April 23, 2018

Customers of Westside Market in NYC Exposed to Hepatitis A

The New York City Health Department is warning customers of Westside Market at 2589 Broadway in New York City that they may have been exposed to the hepatitis A virus. Anyone who ate chopped, ready-to-eat fruit from that facility either purchased from the store or delivered or catered between August 9 and August 22, 2013 should be vaccinated as a precaution. If you have already had hepatitis A or had the two necessary vaccinations you are covered.

VaccineThe exposure happened 1 to 14 days ago, so the window for vaccination is still open. You can visit your doctor to receive either immune globulin or the hepatitis A vaccine. Free vaccinations are being offered at MS 258: Community Action School at 154 West 93rd Street in New York at these times: 8/23/13: 2:00 pm to 8:00 pm; 8/24/13: 10:00 am to 2:00 pm; 8/25/13: 2:00 pm to 6:00 pm; 8/26/13: 2:00 pm to 8:00 pm.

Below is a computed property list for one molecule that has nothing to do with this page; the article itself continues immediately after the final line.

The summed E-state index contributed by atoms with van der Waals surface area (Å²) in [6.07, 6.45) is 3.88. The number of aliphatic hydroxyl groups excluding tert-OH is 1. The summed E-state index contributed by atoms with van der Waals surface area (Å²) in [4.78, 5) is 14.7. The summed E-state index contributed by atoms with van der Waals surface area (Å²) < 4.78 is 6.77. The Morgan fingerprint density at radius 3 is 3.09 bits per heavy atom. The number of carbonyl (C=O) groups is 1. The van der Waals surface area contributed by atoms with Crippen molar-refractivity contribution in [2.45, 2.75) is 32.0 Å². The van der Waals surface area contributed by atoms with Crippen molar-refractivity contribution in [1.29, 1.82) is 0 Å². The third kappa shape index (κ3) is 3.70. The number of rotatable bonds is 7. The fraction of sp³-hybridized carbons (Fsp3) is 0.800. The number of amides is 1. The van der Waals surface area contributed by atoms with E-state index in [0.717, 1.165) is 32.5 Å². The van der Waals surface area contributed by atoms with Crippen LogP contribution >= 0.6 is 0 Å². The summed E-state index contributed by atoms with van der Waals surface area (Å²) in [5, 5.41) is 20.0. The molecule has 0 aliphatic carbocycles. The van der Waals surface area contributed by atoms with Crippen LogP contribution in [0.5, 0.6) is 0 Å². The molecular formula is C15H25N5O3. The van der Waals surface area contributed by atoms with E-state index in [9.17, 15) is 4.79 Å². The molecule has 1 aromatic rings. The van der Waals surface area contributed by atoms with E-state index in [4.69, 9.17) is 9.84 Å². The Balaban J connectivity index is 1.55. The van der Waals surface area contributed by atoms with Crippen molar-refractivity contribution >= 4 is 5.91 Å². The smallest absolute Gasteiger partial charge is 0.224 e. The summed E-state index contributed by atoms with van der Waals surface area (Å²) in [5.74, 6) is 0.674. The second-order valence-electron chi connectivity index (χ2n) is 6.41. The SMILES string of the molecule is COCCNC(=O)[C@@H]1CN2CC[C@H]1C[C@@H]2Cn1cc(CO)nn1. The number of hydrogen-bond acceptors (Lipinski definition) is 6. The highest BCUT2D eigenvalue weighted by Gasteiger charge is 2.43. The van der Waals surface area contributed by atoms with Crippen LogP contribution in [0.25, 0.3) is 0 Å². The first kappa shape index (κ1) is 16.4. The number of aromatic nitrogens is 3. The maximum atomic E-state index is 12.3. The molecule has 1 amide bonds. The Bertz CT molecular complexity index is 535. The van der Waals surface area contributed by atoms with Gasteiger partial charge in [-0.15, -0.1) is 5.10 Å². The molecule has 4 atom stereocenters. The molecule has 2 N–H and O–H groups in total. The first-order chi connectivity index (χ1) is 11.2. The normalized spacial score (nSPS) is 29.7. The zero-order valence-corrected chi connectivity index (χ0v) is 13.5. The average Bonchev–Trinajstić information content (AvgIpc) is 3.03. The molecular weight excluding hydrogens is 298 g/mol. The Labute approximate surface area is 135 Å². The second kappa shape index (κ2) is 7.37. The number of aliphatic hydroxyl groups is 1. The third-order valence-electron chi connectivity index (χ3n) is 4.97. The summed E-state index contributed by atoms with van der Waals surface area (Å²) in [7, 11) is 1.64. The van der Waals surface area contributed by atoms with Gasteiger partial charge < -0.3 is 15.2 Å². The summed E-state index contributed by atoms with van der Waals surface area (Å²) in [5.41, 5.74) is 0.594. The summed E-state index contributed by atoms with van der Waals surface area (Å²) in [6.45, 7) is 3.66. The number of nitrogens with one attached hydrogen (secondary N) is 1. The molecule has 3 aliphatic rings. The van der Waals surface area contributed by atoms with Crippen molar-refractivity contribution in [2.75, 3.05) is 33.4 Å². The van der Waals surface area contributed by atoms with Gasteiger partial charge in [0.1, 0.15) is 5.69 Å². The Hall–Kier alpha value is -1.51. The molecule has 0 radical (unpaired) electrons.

A food handler who works at that store has been diagnosed with the disease. Fruits involved include those packaged in plastic containers and sold in the refrigerated case immediately to the left as you enter the store. The affected products are watermelon, cut into halves and quarters; peeled whole pineapples; and shelled and cut coconut. Hepatitis A is spread by eating food contaminated with traces of fecal matter form an infected person. The food will look, smell, and taste perfectly clean.

Westside Market is cooperating with the Health Department. They said they sell about 100 ready-to-eat fruit containers every day.

People develop symptoms of a hepatitis A infection 15 to 50 days after exposure; the average is 30 days. Vaccination within 14 days of exposure can prevent the illness. Anyone who has had this illness should be immune. Symptoms of this infection include yellowing of the eyes and skin (jaundice), fever, nausea, diarrhea, light-colored stool, dark-colored urine, tiredness, loss of appetite, and abdominal cramps. Inflammation of the liver is a complication of this disease, which usually requires hospitalization.

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